The loss of fare revenue due to Covid-19 has greatly increased the requirement for additional PSO subsidy to continue to deliver the existing level of service. Additional funding would have to be provided to provide more 24 hour services and it is likely that this funding will not be available in 2020.

Looking further ahead, it is not yet possible to provide clarity on 24-hour services into the future according to the head of the NTA. Furthermore, she said it was not yet known what impact Covid-19 would have on transport services going forward.

Graham said: “It is not possible to provide a definitive timescale for the implementation of any changes to services due to a lack of clarity on funding from 2021 onwards and in light of the current circumstances and future impact on public transport services of the Covid-19 emergency.”

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Murphy told TheJournal.ie that it’s clear our public transport system needs to adapt given how much has changed in recent months, with more people working from home and the social distancing requirements in place. 

She said: “It is understandable that increased PSO subsidy will be required in view of the collapse in revenues across the public transport network in 2020.

“This is about moving people, not cars. The public transport system can be diversified and become more flexible in order to serve commuters.

The way we work has changed as a result of Covid-19, shift patterns are different and working more from home has reduced the numbers using bus services. However, rolling out more 24 hours bus services at a time when public transport is not being fully utilised by commuters does not make sense.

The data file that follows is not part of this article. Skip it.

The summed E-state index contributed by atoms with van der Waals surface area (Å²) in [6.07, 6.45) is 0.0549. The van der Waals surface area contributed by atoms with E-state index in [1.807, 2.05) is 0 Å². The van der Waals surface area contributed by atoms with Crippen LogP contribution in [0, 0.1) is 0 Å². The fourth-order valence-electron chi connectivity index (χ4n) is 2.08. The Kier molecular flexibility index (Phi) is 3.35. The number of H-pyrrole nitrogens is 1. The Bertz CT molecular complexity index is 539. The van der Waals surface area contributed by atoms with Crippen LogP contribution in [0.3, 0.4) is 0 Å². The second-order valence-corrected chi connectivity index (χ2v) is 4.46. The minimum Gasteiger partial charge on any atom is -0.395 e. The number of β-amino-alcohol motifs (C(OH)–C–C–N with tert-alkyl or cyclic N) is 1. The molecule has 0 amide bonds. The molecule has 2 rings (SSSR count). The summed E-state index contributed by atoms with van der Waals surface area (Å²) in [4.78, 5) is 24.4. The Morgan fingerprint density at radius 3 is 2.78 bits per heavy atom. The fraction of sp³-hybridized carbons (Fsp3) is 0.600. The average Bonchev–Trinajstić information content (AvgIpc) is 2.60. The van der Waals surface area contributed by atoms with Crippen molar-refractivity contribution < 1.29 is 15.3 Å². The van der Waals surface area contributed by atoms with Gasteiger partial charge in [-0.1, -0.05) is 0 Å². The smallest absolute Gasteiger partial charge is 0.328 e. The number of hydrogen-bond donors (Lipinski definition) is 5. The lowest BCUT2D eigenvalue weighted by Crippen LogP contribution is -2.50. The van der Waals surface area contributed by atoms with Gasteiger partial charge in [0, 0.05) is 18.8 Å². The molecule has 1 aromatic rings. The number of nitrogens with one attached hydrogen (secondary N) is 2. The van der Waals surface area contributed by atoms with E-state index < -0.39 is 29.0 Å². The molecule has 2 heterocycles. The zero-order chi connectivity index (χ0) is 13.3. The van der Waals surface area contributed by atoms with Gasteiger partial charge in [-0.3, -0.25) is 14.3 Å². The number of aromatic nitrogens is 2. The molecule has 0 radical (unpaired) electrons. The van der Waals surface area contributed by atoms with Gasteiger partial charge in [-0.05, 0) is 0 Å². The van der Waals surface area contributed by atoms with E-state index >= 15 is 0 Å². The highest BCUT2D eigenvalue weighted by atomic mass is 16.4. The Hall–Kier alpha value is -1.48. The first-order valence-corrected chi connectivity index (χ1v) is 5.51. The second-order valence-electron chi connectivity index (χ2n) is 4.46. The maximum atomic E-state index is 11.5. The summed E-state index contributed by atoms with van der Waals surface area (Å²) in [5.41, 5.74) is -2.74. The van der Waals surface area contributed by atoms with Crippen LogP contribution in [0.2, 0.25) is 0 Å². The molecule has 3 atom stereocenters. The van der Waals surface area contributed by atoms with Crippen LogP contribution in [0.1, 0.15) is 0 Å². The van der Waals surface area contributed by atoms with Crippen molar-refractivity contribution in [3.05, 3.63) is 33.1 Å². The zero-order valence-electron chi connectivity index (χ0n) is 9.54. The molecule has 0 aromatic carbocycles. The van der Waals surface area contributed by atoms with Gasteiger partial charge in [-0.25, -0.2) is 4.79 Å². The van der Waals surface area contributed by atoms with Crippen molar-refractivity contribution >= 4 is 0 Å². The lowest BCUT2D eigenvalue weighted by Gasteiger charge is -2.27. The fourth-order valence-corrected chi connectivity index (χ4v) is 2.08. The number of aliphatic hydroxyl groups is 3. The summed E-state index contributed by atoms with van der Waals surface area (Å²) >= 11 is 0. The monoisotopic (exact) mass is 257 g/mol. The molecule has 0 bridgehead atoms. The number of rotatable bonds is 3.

Reacting to the comments from the NTA, the CEO of Dublin Town Richard Guiney told TheJournal.ie that Dublin is already “miles behind” compared to other major cities when it comes to public transport and night-time services is “certainly something we should be looking at as a modern city”. 

“I know there are demands on all budgets, and we accept that,” Guiney said. “But this is something we should be looking at.”

Guiney said there was a whole host of workers who work alternative 9-5s, with emergency services, hospitality workers and workers for multinationals that serve different markets among those who’d benefit from round-the-clock bus services. 

He also said that the night-time economy, worth over £60 billion in the UK each year but with no comparable figure in Ireland, would benefit from such services. 

“For people working close to the city centre, there’s a big difference in the cost of a taxi to Rialto and a taxi to Maynooth,” he said. “We do need a night-time transport service and we believe it should be a priority.

We need to invest in things that are going to give dividends in the longer term. Alongside the need to cut greenhouse gas emissions, this makes sense. We have to invest in it. Certainly the night time transport is something a modern city needs to be looking at. 

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Sean Murray